Each week Considering Homeschooling recognizes the faithful service of someone getting the message out about private, biblical homeschooling.  This week we recognize "ladyofvirtue" for her blog "Virtual Schooling".  Visit the original on the Large Family Mothering blog.   Virtual Schooling December 2, 2008 by ladyofvirtue I live in a largely blue-collar town. There are no mansions or super affluent people that make up our community. The families that choose to be "traditional", with the daddy as the breadwinner, struggle. Lots of homeschooling families that I know here have had trouble even affording a computer. In a community like ours, virtual schooling where the government sends a family a computer, pays for internet use, and supplies all sorts of glossy, colorful curricula and even science and craft supplies, is just too much of a temptation. When our state first began to offer such programs, I can remember the glowing reports of all of the "goodies" that were sent--it was like Christmas! Everything needed was provided, including scissors and craft paper, and seeds for growing things. Mothers who before had been wringing their hands wondering how they were going to afford the Saxon Math series were now almost care-free. But there was a catch. Someone has said that nothing in life is truly "free". With all of the goodies and the ease of knowing someone else was in charge came a large price. Instead of worries over buying supplies and curricula, now the mothers had a heavy burden placed on them every day. They had to coerce and nag and bite their fingernails over getting the work done that was required--a whole boat-load of extra fact-cramming and busy-work that made it almost impossible for anyone to have a good life, especially for the mother who had even 3-4 children on different levels. Instead of having their lives simplified, they were complicated beyond comprehension, and their children were being harmed in the process and turned into drones who hated anything to do with "learning". The most unfortunate thing of all was that most mothers were convinced that this sort of government-sponsored slavery was what homeschooling was all about! Many who were already feeling overwhelmed about teaching their own children became convinced, after allowing the state to muck with things, that homeschooling was impossible and horrid. So, they gave up. But learning is not a super-complicated thing that only professionals know how to do! Our children were born to us completely helpless--they could not even hold their own heads up! Somehow, with our encouragement, they learned to walk and talk and feed themselves. Children, even in some of the most impoverished conditions, learn to do these things, unless they are ill or haven't any food to eat. Why do children learn these things? Is it because they are constantly nagged, or they have been through the right "programs"? No. Children learn these things because they want to and they need to. The parents are there to facilitate and encourage. Now here is the secret that those who run teaching colleges and publish curricula and make their living on the supposition of universal idiocy do not want you to know: TEACHING CHILDREN IS NOT DFFICULT--THEY ALREADY WANT TO LEARN! I once checked out a magazine published for teachers from the library, thinking I could glean something of value for my own family. An article was written therein about teaching composition to middle-school students. I could not believe the amount of verbage it took--paragraph upon paragraph of evidence and studies and then the methodology that took pages to explain. What a waste! Writing is just an extension of language, another form of communication. When it is taught in this context, it no longer seems mystical or complex. Good writing is learned by reading the good writing of others--with reading aloud, discussion, and application. The same goes for the other subjects. Math is a sort of communication, it is the communication of the Creator to His creation--that there is order and care. Science is best described as the "thinking of God's thoughts after Him". The wonder of this planet and the universe is the only catalyst needed. Once the appetite has been whetted, a parent need only to watch a child take off like a rocket-ship (and be willing to enjoy the adventure). Of course, you can't enjoy the wonderful adventure of discovery with your child if every day is prescribed and written down. The time and energy you would normally have to explore and discover is all taken up by the reading of droll, dumbed-down texts, numerous questions to be answered by rote understanding, canned experiments and the like. Yes, there are times when a little rote learning can be valuable, but not as an all-encompassing program. The teaching of facts should be likened to handing out tools that a skilled craftsman, the child, can use to create and discover further. Rote learning should never become the end, but the means. We should not be so much concerned with turning out children who can win at Trivial Pursuit as much as we should be concerned with raising children who can take the information in any situation, analyze it, and come up with wise conclusions and solutions. I do not write theory here; I myself have seen the proven examples, and not just among my own children. But the public schooling industry, and it is a great part of our economy, does not want you and I to know just how simple teaching and learning really is. Just think of how many meetings and conferences would have to be canceled. Whole political commmitees would have to be disbanded. We would see a lot of educational phd's flipping burgers, and whole educational supply industries woud go belly-up. Besides all of this, those who desire power over our population would be the saddest of all, because people of America would once again, as in the crazy times of our inception, realize just how many choices they have, and would develop the intestinal fortitude to pursue those choices. I personally believe that it would allow Chrisitanity to return once again as the underlying foundation of our Republic, as parents would be allowed to pass on their Judeo-Christain values in a personal way to the next generation. But you won't read this in the leaflets sent out to entice you. They will act as your friend, and say how they understand that you feel unsure and intimidated. But they are not friendly. They only wish to use your own fears to convince you that you can not do it on your own. But, with God's grace and help, YOU CAN!!!!!!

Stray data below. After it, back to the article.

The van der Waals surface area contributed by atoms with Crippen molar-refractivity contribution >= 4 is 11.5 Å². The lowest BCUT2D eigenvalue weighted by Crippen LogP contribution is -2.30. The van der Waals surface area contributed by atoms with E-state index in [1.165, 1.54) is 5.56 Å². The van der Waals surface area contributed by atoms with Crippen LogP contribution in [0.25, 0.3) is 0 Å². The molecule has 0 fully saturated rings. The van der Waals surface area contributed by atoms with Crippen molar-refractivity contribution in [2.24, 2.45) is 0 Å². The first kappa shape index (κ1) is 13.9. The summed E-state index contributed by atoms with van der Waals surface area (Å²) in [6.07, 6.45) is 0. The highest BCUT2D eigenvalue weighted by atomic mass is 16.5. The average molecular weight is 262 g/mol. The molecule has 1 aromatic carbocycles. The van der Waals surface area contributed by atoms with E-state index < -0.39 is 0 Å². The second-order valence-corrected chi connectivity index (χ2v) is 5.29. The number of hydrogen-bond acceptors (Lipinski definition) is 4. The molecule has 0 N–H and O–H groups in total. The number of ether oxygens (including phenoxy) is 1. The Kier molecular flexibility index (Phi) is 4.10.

[Editor: Considering Homeschooling is proud to present this special guest column by Michedolene Hogan of Unique Parenting.] By: Michedolene Hogan When parents send their children to school, they expect for their children to be taught the necessary academic skills appropriate for their age.  Yet, there scope of education is growing at an alarming rate.  Schools have begun to overstep their boundaries and assume the role of the home in many aspects such as the socialization of our children. According to the 2003 Webster's New World dictionary, to socialize means to make fit for living in a group.  This definition is similar to that found in the 1810 Merriam-Webster which states: To make social: especially to fit or train for a social environment.  In order to be properly socialized, children must be able to be sociable, having a disposition to associate and converse with others.  Children must have the ability to join in company or society and to unite in a general interest.  Children must also have the ability to work in conjunction with others in the community and conform to laws.  Children must exhibit respect for authority and an understanding of how the world works.  Observation and practice are the main tools that children employ in order to learn these social skills.  Based on the aforementioned necessary skills one would assume that the best place to learn such skills is in a classroom surrounded with peers and authority figures, right?  Wrong. What kids really learn in traditional public education settings Traditional public schools settings are not as idealistic.  Children may be surrounded by their peers but, these are not the best role models for social behavior.  In schools, children often meet peers who are involved in delinquency, low academic achievement and exhibiting behavior problems.  These are the children who get the most attention from their teachers and as a result, stand out to their peers.  In the end, our children learn an unacceptable concept of social behavior by practicing what they observe.  Despite this reality, the school continues to take the lead in training children for social situations. Raymond and Dorothy Moore, in their research on the validity of Early Childhood Education, determined that enrollment in formal schooling before ages 8-12 was not as effective as projected, but put children’s development at risk.  They presented evidence of a correlation between the following childhood problems and the increasingly earlier enrollment of students: Juvenile delinquency Nearsightedness Increased enrollment of students in special education classes Behavioral problems Early enrollment in schools interrupts bonds and emotional development that children form in the home with parents.  This damage, as found by the Raymond and Dorothy Moore, is not repaired in an institutional setting. Over 8,000 studies were conducted in the 1970’s by the Moores.  In the end, they concluded that, “Where possible, children should be withheld from formal schooling until at least ages 8-10” because, “children are not mature enough for formal school programs until their senses, coordination, neurological development and cognition are ready.” Another theory, developed by teacher John Caldwell Holt, stated that “academic failure of school children was caused by pressure placed on children in schools.”  He declared in 1980, “I want to make it clear that I don't see home schooling as some kind of answer to badness of schools.  I think that the home is the proper base for the exploration of the world which we call learning or education.  Home would be the best base no matter how good the schools were.” The school setting expects children to handle a whole new set of emotions as early as 3 years of age.  At this tender age, children do not even understand their emotions, much less know how to appropriately deal with them.  Children end up imitating their peers, whom as stated earlier may be involved in a number of behavior issues.  The impact of a child’s sociability is an absolutely harmful progression away from positive sociability and self-concept. This progression is best explained in When Education Becomes Abuse: A Different Look at the Mental Health of Children. Here is their explanation of the sequence of emotions experienced by young children in early childhood settings: Uncertainty as the child leaves the family for a less secure environment Puzzlement at the new pressures and restrictions of the classroom Frustration because they are not ready to handle the regimentation of formal lessons (unready learning tools – senses, cognition, brain hemispheres, coordination) Hyperactivity growing out of nerves and jitters from frustration Failure which quite naturally flows from the four experiences above Delinquency which is failure's twin Benefits of Home Schooling Learning in the home is the best option.  Home is the where true learning, exploring the world, takes place.  ‘Learning’ in this case includes not only academic education but also an understanding of the social environment of the world.  Teaching children in the home has countless benefits including: Home provides the proper atmosphere and value system to build upon.  Home sets the example of honoring and respecting authority.  Home teaches children how to be part of their community both physically and spiritually. Children with home as their base of exploration benefit from more time spent with warm, responsive parents, limited time with peers and free exploration under parental guidance.  The parents are in control of the social influences and the child isn't exposed to the whirlwind of emotions that come with early childhood education.  Children build a strong bond with the parents as the center example for proper social behavior and are given more opportunities to be among their community in a guided manner. The National Home Education Research Institute conducted a survey in 2003 of 7,300 adults who had been home schooled.  Their astounding results once again make a case for the home; 71% home schooled adults are active and involved in their community compared to 37% of U.S. Adults from a traditional education background.  76% of home schooled adults between 18-24 voted within the last five years compared to 29%.  The numbers are even greater in larger groups at 95% compared with 53% of traditional schooled adults.  The survey also reported that 58.9% of home schooled adults reported that they are “very happy” with life compared with 27.6% for the general U.S. Population.  73.2% find life “exciting,” compared with 47.3%. Socialization is to make social: especially to fit or train for a social environment.  Children best acquire this skill through the practice and observation in the home, not in the schools.  Raymond and Dorothy Moore recognized this need in their first publication in 1975.  That was just the tip of the iceberg in the research of socialization and teaching children.  Evidence abounds and grows continually to support the home as the best place to socialize our children.  Most recently, the NHERI statistics drive home the essential call to all parents to model their successful and productive adult lives with their children as the best social example to follow. About the Author: Michedolene Hogan lives in a quiet neighborhood of Yucaipa CA with her husband of 15yrs.  Her favorite activities include spending time with her family and crafting fun family activities.  She finds her greatest satisfaction in being a stay at home mom raising healthy children and publishes a bi-weekly newsletter offering advice for building strong families.